00:21:23:17 - 00:22:31:08

Carrie Kwan

It absolutely did. I’ve definitely heard that progress over perfection approach, there's nothing diminishing that because we do have progress in leaps and bounds. Or if it's just a little bit of progress, that's good enough as well on those days where we need to scale things back to 50% or 25% or whatever you need at that point in time.

I think you've had such a great approach in terms of that risk management plan when you're thinking through a couple of different scenarios as to what might happen. Of course, we hope for the best, but we need to plan for the worst, but hope for the best. I think that's a fantastic tip for for everyone, just to think of all those different scenarios that could play out and that just saves head space later because you have an approach that will help you through that and and you won't get stuck.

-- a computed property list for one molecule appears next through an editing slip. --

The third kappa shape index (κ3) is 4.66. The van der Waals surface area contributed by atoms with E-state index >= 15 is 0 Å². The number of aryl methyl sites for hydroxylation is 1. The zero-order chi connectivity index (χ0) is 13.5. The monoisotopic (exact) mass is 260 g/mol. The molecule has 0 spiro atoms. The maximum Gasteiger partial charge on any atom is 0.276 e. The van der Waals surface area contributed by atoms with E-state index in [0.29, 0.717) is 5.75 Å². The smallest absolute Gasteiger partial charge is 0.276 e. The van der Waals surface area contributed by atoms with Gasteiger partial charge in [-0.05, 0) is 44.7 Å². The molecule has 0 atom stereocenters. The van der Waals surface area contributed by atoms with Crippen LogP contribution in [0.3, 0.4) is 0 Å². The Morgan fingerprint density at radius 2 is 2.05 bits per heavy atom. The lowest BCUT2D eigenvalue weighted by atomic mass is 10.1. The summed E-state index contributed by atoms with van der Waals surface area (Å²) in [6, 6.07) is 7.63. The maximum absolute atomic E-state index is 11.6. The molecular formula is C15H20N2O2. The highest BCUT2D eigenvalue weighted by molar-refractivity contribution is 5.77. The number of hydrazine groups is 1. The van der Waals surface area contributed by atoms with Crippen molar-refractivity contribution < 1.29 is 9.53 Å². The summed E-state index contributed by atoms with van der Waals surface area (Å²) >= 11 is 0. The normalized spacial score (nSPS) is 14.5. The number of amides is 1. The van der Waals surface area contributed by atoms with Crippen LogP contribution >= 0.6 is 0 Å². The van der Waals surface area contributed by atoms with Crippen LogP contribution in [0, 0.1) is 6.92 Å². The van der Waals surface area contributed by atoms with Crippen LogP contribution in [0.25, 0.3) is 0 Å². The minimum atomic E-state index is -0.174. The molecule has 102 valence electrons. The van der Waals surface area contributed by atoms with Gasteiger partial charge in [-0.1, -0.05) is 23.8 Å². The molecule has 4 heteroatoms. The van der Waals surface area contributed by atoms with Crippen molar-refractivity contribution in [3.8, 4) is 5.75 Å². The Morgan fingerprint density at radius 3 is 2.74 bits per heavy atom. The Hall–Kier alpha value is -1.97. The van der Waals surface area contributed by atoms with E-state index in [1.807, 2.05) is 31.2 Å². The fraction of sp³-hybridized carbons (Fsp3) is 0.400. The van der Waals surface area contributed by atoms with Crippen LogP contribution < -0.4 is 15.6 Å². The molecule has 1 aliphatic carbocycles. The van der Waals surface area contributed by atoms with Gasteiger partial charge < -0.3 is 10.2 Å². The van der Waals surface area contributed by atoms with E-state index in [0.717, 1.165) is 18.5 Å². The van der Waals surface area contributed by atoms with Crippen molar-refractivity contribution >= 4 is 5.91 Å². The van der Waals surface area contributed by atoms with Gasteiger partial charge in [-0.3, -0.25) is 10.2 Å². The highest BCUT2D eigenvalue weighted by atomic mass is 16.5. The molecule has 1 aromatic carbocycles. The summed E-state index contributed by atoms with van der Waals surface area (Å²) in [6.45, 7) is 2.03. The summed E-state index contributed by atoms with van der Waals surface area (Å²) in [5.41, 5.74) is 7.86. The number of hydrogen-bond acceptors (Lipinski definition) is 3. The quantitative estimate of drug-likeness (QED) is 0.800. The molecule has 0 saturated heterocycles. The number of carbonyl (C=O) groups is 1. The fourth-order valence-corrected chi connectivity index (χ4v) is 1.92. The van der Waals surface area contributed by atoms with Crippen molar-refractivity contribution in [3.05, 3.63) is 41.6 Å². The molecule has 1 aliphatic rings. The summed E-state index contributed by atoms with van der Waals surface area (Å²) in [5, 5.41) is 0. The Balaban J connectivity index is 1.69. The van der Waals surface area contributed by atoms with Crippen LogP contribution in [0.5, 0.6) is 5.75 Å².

00:22:31:15 - 00:22:41:18

Carolyn Tait

I think it also saves headspace now because it stops you worrying about what would we do if this happened. You've got that sorted, so it stops you kind of getting anxious about things that might not ever happen.

00:22:43:15 - 00:23:17:21

Carrie Kwan

Great point. We need to remove as much as that of that mental load as we can. 

Now, I know Carolyn, Gillian, you're you're both avid networkers. We see you a lot on LinkedIn and you really sort of do have that community building, nurturing approach. Now, what do you look for in a digital business connection? Are you a stickler for any particular type of etiquette in this regard?

00:23:18:24 - 00:25:53:09

Carolyn Tait

Yeah, I think Gill and I really different personality types in this instance, and I'm much more inclined to use digital means to network with people. I think Gill is a really great in-person networker. She's a real extrovert. I'm a real introvert, and I find it it's not my natural habitat at all. I'm not an networker, but it's what you do, right?